A music student cited the Titanic Reference Map since the map discusses the music played on the ship. An art student cited a map found in the Atlas of Western Art History. English and writing majors cited the Map of the Limberlost, a map showing American folklore characters, a map about the Harlem Renaissance, Shakespeare's Britain, and the Literary Map of Indiana.

Sports management students cited maps from atlases on sports or specifically golf or the Soccer Unites the World or the Baseball Travel Map. A construction student cited a map about the architecture of Rome. Nursing students discovered many maps and atlases related to health issues. Many of the students used atlases for the assignment. The Tobacco Atlas includes many maps related to health and health education. Some of the students used maps in the atlas showing tobacco deaths, female smokers, and youth smokers, and maps showing where education is provided to help smokers quit.

Another atlas was used by students in nearly every major. The State of the World Atlas by Dan Smith includes maps about life expectancy at birth, quality of life, investment, world markets, debt, literacy, religion, health risks, reproductive rights, communication and media around the world, and biodiversity. So this atlas proved popular with students searching for a map related to many different types of issues related to many different majors.

This assignment not only taught students about how to use the library and write bibliography citations, but also provided an opportunity to learn about all the different resources the library has available for further research and learning. Please contact the Geospatial Center & Map Collection if interested in planning an assignment for the classroom.

Thursday, January 25, 2007

Historical Aerial Photography in the GCMC

Pictures of the Past: Aerial Photographs in the GCMC

GoogleEarth has popularized the use of aerial photography in research, and these images are becoming more common in everyday use. GoogleEarth is available on the computers in the GIS lab in the Geospatial Center & Map Collection. Digital images of current aerial photography for the state of Indiana is also available for download from the Indiana University GIS website. And the GCMC has digital access to the most recent aerial photography for Delaware County. But the Center is also an excellent resource for historic aerial photography from all over the United States and even parts of Australia.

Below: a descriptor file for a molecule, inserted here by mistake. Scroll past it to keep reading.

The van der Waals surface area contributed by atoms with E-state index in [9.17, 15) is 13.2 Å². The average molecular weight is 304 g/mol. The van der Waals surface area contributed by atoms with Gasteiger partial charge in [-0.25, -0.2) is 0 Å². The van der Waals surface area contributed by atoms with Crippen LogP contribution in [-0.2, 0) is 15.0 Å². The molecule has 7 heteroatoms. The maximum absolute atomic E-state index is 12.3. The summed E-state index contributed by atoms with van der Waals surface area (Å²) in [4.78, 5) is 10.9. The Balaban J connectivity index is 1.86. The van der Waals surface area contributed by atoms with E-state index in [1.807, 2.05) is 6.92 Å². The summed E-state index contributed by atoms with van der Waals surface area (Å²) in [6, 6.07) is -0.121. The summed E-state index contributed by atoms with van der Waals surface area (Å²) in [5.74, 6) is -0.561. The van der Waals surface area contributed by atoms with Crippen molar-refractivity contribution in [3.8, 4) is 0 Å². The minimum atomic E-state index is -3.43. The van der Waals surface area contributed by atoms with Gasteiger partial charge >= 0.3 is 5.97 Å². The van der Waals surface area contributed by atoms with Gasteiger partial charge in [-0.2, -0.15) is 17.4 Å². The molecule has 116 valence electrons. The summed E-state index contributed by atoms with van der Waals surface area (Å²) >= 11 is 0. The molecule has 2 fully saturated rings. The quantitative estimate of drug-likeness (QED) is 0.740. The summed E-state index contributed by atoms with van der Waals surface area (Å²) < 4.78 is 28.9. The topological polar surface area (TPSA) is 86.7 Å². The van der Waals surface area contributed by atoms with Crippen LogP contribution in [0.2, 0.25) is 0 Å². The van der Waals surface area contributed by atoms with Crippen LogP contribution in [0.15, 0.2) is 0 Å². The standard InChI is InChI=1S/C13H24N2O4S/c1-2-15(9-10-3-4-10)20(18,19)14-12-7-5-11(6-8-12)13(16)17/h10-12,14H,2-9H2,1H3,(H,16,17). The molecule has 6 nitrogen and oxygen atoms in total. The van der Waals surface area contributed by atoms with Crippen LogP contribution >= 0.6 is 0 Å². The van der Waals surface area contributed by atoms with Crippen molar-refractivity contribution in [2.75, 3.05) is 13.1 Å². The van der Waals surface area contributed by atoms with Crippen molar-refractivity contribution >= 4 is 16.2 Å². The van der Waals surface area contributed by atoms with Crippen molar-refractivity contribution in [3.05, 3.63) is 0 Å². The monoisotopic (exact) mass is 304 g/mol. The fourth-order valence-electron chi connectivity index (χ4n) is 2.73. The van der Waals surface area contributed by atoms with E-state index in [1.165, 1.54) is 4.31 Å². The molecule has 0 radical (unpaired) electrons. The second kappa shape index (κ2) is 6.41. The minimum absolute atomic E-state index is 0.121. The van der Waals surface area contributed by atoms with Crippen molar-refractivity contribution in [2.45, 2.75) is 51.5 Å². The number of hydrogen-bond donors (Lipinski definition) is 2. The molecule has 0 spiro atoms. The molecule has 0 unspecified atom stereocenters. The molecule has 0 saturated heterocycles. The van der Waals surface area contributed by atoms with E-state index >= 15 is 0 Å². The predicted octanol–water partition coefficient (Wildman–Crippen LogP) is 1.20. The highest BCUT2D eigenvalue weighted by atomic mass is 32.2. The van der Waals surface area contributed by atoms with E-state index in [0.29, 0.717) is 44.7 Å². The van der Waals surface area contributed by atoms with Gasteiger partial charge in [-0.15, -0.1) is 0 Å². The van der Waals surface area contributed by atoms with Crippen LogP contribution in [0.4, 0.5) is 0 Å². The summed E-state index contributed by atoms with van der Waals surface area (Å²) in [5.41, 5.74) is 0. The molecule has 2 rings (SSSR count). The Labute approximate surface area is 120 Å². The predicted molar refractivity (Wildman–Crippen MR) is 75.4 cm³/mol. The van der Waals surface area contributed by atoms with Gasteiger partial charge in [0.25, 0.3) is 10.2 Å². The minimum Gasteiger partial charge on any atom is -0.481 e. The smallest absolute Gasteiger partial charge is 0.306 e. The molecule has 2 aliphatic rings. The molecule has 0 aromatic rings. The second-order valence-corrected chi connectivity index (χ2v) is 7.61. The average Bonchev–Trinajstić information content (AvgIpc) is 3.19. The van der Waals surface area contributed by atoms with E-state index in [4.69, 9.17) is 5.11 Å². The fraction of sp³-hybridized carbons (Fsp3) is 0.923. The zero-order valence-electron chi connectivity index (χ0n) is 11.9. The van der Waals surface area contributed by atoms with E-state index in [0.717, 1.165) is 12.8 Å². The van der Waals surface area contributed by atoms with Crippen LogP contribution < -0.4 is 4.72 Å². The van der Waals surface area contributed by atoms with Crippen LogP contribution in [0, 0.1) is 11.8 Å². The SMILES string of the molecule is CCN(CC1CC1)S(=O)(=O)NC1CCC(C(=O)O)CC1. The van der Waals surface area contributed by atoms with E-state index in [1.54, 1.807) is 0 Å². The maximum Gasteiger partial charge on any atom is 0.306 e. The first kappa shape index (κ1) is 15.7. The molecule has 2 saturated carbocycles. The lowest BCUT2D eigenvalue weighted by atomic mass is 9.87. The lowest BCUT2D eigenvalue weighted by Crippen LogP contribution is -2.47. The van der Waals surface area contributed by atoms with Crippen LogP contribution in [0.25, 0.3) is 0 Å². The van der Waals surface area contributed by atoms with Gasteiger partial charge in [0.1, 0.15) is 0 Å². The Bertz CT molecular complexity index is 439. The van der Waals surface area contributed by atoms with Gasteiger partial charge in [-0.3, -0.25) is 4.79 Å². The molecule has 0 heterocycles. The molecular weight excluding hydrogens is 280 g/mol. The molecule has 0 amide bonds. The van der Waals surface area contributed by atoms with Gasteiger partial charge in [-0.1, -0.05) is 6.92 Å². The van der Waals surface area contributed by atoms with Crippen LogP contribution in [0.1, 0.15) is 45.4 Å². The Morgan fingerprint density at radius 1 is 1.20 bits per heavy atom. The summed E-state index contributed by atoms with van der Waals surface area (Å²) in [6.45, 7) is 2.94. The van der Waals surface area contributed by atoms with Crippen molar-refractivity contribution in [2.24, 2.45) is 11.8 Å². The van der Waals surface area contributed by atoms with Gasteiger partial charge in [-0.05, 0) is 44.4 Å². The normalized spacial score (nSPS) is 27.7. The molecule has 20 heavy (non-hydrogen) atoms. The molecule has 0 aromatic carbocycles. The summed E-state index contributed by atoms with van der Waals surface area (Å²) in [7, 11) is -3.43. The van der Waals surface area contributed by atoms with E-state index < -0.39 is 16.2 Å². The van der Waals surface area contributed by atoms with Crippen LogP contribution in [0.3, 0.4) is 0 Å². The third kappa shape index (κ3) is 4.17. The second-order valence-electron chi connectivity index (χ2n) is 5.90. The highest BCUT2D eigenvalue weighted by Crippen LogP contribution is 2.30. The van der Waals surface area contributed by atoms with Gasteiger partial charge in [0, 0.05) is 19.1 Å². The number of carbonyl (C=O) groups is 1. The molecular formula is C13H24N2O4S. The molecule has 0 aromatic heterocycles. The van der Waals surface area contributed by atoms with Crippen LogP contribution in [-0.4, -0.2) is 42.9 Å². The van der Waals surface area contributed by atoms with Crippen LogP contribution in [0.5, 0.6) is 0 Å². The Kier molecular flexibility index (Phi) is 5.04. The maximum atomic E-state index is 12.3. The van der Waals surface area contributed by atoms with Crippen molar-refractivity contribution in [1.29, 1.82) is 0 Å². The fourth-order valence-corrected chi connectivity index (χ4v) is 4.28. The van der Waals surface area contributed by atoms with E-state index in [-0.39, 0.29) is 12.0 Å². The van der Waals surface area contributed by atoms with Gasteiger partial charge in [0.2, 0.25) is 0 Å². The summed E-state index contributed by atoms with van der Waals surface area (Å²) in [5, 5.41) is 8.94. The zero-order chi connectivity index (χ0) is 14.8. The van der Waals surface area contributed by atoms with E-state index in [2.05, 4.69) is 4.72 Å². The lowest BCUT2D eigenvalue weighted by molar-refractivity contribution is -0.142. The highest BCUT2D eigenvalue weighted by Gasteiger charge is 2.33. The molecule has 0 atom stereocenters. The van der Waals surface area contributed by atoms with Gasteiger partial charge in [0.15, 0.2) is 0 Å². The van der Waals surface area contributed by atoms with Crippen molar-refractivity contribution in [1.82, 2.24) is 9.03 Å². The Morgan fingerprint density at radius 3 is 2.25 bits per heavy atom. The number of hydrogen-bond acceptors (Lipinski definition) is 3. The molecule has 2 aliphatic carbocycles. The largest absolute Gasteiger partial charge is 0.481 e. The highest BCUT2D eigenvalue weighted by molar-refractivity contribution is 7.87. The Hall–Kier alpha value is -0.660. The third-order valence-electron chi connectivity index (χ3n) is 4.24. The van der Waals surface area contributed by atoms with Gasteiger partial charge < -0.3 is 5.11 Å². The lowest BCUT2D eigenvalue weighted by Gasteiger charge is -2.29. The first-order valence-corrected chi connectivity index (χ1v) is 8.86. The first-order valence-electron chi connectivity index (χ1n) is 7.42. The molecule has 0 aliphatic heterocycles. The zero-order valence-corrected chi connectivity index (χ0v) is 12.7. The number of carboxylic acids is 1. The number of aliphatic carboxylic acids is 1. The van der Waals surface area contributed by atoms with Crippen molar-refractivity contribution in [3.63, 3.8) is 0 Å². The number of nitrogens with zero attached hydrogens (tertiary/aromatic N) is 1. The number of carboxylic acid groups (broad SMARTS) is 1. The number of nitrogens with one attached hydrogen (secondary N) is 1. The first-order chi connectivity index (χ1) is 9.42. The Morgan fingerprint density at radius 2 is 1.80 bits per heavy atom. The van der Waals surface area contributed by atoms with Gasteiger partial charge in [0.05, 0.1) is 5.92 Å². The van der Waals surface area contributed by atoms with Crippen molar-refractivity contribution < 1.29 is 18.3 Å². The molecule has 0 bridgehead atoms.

Complete sets of aerial photography at 1:100-feet and 1:400-feet scales for Delaware County are available for research. The dates of the photography are 1974, 1979, 1982, 1985, 1987, 1992, and 1997. These sequential photographs are an excellent tool for viewing changes in the landscape of an area over time. Recently a graduate student in Architecture used four aerial photographs of the same site in Muncie dated at intervals of five years to study the development around her research site. The number of buildings added in each progressive photograph was quite dramatic.

Some development of Marion County can be studied using aerial photographs of the county in the GCMC. Two sets of aerial photographs at 1:100-feet scale from Marion County are available. The dates of these sets are 1985 and 1994.

The GCMC also has historic aerial photography in the 1:400 feet scale of other Indiana counties: Grant County, 1984; Hamilton County, 1985; Henry County, 1993; Madison County, 1985; Monroe County, 1993; and Randolph County, 1993. Smaller aerial photographs of other Indiana counties are also available as reference materials in the GCMC: Boone County, 1939 and 1955; Carroll County, 1938, 1939, 1951, 1952, and 1958; Pulaski County, 1938 and 1957; and White County, 1938, 1939, 1951, and 1958.

The GCMC also has historic orthophotoquad maps and orthophoto maps of most of the United States. Orthophotoquad maps are aerial photographs layered onto the USGS 1:24,000 topographic quadrangle maps. The orthophotomaps are usually color versions of similar maps. Most of these maps are 1:24,000-scale maps. The GCMC contains sets of maps from all but nine states--Arizona, Kansas, Kentucky, Montana, New Jersey, New York, North Dakota, Ohio, and Rhode Island. The GCMC has orthophotoquads from all other states. The sets of maps from Florida, Georgia, North Carolina, Texas, and Virginia are exceptionally thorough. The maps of Alaska include satellite image maps and radar image mosaic maps. (The image of the region of Ugashik is shown above).